As even the relatively robust economies of Mexico and Poland now
feel the heat from disparate flashpoints from Turkey to Argentina,
there are growing doubts that emerging markets have built any
immunity to such contagion.
The wildfire engulfing the developing world is starting to look very
like the currency runs of the past, such as the Asian, Russian and
Latin American collapses that began in 1997.
Dominic Rossi, Global CIO for equities at fund manager Fidelity,
likens the current wave of plunging currencies, equities and bonds
to watching an old film — one in which some of the biggest emerging
markets could feature.
"We've seen this movie before," he said. "One emerging country after
another gets left stranded on the shore as the tide goes out. The
weakest ones first, Argentina and Turkey, soon to be followed by
Brazil, Russia and others."
Emerging markets have been inflated in recent years by huge amounts
of cheap cash created by the U.S. Federal Reserve, much if which
found its way into developing economies in the hunt for better
returns. With the Fed scaling back the program, that flow is
reversing and the currencies of countries with the biggest economic
and political problems — notably Argentina and Turkey — are diving.
Investors' behavior may not have changed all that much from during
the past crises, even though many emerging economies now have more
flexible currencies and trillions of dollars in foreign exchange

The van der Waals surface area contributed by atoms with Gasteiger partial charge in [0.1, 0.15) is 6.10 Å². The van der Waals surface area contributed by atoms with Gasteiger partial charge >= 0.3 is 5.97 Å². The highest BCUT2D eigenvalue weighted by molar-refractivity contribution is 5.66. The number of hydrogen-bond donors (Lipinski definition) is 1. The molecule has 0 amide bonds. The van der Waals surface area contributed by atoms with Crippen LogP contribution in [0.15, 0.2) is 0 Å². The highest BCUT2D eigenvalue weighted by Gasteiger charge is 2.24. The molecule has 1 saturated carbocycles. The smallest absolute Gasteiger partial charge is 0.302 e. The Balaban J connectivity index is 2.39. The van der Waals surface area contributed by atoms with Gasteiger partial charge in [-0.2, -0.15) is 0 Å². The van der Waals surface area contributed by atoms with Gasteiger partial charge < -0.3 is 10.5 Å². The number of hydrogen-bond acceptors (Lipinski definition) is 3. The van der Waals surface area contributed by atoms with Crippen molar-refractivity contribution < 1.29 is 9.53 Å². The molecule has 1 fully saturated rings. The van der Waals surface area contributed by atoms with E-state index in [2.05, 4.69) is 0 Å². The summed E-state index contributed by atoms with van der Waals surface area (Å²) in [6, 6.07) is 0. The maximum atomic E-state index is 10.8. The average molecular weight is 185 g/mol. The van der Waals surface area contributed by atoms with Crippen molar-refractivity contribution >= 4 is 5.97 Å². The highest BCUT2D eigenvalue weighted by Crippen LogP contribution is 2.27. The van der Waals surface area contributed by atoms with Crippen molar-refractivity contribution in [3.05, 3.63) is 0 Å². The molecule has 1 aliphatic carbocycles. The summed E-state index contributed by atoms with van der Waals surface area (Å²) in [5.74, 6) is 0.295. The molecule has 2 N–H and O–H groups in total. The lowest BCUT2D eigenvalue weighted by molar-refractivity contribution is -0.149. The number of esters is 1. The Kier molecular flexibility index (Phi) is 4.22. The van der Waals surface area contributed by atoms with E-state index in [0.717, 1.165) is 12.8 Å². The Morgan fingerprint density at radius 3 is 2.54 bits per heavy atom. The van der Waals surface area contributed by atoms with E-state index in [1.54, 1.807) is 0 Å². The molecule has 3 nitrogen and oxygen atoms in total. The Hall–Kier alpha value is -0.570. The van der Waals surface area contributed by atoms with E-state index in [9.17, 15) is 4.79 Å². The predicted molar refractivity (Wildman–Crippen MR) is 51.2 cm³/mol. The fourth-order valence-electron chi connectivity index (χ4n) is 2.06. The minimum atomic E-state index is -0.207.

reserves. There are three main reasons why these markets could again
suffer the capital flight that plagued them during the 1990s.
First is the scale of money that has moved to developing markets
over the past decade and now dwarfs the sums which fled in panic 15
Secondly, lending into emerging markets has increasingly been
through bond markets, rather than in the direct bank loans that
dominated previously and which involved longer-term relationships
between banks and the firms and countries.
Thirdly, the emergence of index-tracking Exchange Traded Funds (ETFs)
over the past decade has arguably increased the indiscriminate
nature of emerging market inflows, leaving them ever more vulnerable
to lockstep withdrawals.
So for all the transformation of emerging economies, their higher
credit ratings, superior balance sheets and infrastructure,
investors still tend to lump developing countries together when
markets sell off, Goldman Sachs CEO Lloyd Blankfein told Reuters
Blankfein said people who carefully weighed one investment against
another when entering a market, were much less discriminating when
departing in haste.
"When times are good emerging markets are like a credit business,
name by name," he said. "When things get bad, forget the names, it's
a macro event. Forget the differences, they are all emerging
Emerging markets have attracted about $7 trillion since 2005 through
a mix of direct investment in manufacturing and services, mergers
and acquisitions, and investment in stocks and bonds, the Institute
for International Finance estimates.
JPMorgan estimates outstanding emerging market bonds at $10 trillion
compared with just $422 billion in 1993. Assets of funds benchmarked
to emerging debt indices stand at $603 billion, more than double
2007 levels, it said, and over $1.3 trillion now follows MSCI's main
emerging equity index.
Mutual fund data from Lipper, a ThomsonReuters service, shows that
in the past 10 years net inflows into debt and equity markets was in
the region of $412 billion.
Significantly, there have been few major hiccups in emerging